State Department: Detained foreign NGO workers have left Egypt

A group of workers for non-governmental organizations (NGO), who had been detained in Egypt and threatened with prosecution, have left the country, the Obama administration confirmed Thursday.

The U.S. government provided an airplane for the group, which had been blocked from leaving since January and included Sam LaHood, son of Transportation Secretary Ray LaHood.

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"We are very pleased that the Egyptian courts have now lifted the travel ban on our NGO employees," State Department spokeswoman Victoria Nunland said during a press briefing. 

"The U.S. government has provided a plane to facilitate their departure and they have left the country," she continued. "They are currently en route home." 

LaHood, director of the Washington-based International Republican Institute’s (IRI) Egyptian program, had been working in Egypt for about a year and half on efforts to promote democracy.

Egyptian authorities detained the NGO employees over charges they did not register their organizations with the government or disclose their receipt of foreign funding.

The IRI said in a statement that it was celebrating the release of the group of NGO workers that included the transportation secretary's son, but the organization said it remained "very concerned" about its other employees in Egypt.

“IRI views the decision as a positive development but remains very concerned about the situation and our Egyptian employees along with the continuing investigations of Egyptian civil society groups and the impact it will have on Egypt’s ability to move forward with the democratic transition that so many Egyptians have sought,” the IRI statement said.

Transportation Secretary LaHood did not comment much on the situation involving his son during the duration of the diplomatic standoff with Egypt, other than to say that the administration and Congress were both working to resolve the issue. On Thursday, he said he was looking forward to seeing his son again. 

“I’m pleased the court has lifted the travel ban and am looking forward to my son’s arrival in the U.S," he said in a statement that was provided to The Hill.  "I’d like to thank everyone for their thoughts and prayers during this time.”

A bipartisan group of senators that had criticized the Egyptian government for prohibiting the NGO workers from leaving the country also praised the group's release, but said they were concerned for other employees who are still in the country.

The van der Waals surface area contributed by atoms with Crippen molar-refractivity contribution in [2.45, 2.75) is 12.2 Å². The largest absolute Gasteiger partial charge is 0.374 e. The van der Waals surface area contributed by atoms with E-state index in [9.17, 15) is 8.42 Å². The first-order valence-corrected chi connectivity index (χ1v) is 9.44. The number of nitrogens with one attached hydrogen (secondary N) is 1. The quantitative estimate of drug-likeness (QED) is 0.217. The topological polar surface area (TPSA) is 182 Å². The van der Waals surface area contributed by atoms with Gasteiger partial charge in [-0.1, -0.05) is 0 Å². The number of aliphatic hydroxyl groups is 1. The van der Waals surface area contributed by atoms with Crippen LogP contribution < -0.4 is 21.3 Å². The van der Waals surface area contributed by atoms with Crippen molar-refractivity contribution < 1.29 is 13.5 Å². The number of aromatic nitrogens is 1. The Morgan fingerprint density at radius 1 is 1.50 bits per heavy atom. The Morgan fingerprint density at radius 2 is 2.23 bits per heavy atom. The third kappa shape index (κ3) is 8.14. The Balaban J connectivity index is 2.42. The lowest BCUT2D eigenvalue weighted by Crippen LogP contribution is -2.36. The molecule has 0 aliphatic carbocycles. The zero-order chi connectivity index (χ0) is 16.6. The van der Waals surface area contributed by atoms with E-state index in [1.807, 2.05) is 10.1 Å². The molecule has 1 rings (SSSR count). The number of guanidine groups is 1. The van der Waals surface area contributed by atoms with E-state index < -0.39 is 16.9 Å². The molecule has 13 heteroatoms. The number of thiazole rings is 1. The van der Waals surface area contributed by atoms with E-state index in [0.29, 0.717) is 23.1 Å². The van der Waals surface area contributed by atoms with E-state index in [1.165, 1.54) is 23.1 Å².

"We welcome the decision today by the Egyptian judiciary to lift the travel restrictions on American and other foreign employees of international non-governmental organizations (NGOs) in Egypt, including the National Democratic Institute and the International Republican Institute," Sens. John McCain (R-Ariz.), Lindsey Graham (R-S.C.), John Hoeven (R-N.D.) and Richard Blumenthal (D-Conn.) said in a statement. 

"We are pleased and relieved that these individuals are now able to return home to their families," the lawmakers continued. “At the same time, we remain concerned about the fate of the many Egyptian employees who have worked for these NGOs and who remain in Egypt, where they are still subject to trial. These men and women have worked tirelessly on behalf of their fellow Egyptians to defend democracy, civil society, human rights, and the rule of law in their country. We will continue to advocate for the rights of these Egyptian NGO workers, who have done no wrong." 

Nunland said the State Department still had reservations about the status of NGO employees in Egypt. 

"The departure of our people doesn't resolve the legal case or the larger issues concerning the NGOs," she said. "We remain deeply concerned about the prosecution of NGOs in Egypt and the ultimate outcome of the legal process. And we will keep working with the Egyptian government on these issues." 

—Jeremy Herb contributed to this report. This post was updated with new information at 5:38 p.m.